Join the Chartwell bird count

Chartwell’s black swans are well known to visitors, but are you aware of just how many other species live on or fly over the 90 acre site?

For the past five months, birder and Assistant Countryside Ranger Erik Brown has been keeping a running tally and has got to 45 different species of bird. These include Britain’s smallest - the goldcrest - and arguably the country’s brightest; the dazzling kingfisher.

Now he is seeking help from other birders with two formal bird counts in spring in a bid to establish the health of the bird population at Chartwell.

“We think we’ll get to at least 50 species on the running tally,” Erik says. “I haven’t included in the cumulative list anecdotal sightings - at the moment, I’m only recording the birds that I see myself. But people say they have seen ravens, a honey buzzard, a goosander and that they’ve heard little owls.”


Birds at risk

The British Trust for Ornithology (BTO) classifies British birds as green, amber or red listed. The red listed are most at risk.

Red listed birds seen at Chartwell include the coal tit, mistle thrush, redwing and song thrush. Amber listed birds, about which there are concerns, include the house martin, bullfinch, dunnock and swift.

Spotting Britain's wildlife

The running tally is useful, but spring counts are vital because they can be used to identify breeding birds, which defend their territories by singing in the spring.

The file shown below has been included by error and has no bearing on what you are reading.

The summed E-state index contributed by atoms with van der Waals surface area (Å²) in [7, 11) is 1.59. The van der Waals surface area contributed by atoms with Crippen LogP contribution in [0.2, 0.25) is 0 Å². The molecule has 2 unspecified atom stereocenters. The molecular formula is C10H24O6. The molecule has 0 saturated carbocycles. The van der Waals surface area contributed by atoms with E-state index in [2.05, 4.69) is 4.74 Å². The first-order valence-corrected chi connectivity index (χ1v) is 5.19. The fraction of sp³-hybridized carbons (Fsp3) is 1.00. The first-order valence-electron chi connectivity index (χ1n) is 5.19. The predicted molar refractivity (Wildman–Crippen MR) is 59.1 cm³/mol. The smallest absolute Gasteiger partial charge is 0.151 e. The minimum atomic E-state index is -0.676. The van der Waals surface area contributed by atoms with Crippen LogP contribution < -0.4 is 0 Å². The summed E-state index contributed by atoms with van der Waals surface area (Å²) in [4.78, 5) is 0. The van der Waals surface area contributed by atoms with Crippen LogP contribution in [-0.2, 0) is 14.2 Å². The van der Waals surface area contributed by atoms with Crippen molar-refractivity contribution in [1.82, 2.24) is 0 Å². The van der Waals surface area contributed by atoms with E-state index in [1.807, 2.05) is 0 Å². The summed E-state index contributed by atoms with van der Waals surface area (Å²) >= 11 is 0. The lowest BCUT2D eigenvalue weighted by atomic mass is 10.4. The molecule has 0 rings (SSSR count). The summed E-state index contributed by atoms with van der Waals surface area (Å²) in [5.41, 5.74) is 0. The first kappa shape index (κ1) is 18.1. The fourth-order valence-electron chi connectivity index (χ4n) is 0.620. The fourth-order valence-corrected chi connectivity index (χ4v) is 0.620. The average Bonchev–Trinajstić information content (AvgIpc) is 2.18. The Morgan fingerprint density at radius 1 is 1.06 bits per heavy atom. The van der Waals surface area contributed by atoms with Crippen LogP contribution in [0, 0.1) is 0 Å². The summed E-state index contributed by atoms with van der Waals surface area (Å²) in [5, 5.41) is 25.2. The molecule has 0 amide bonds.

“Because there is so much woodland, the RSPB has advised us to use spot counts,” Erik says. “That’s where a birder walks to a pre-defined spot, allows time for the birds to settle and then records all of the birds around that spot in a given period - up to about 20 minutes. Then the birder moves to another pre-defined spot and repeats the exercise.”

" Climate change is making some birds more vulnerable. We have to do what we can to make life easier for them"
- Erik Brown

Improving habitats

Erik has already shown a couple of members of the British Trust for Ornithology (BTO) - including one who ‘rings’ birds - around the site. He's also arranged for the RSPB’s South-East Woodlands Advisor, Dr Richard Black, to visit the site for a woodland assessment.

Meanwhile, Chartwell’s Countryside Ranger Fraser Williamson and his team of volunteers are managing the woodland to encourage birdlife: widening rides, creating glades, helping create habitat with ‘brash’ - foliage and small branches - and building nest boxes for rainy days.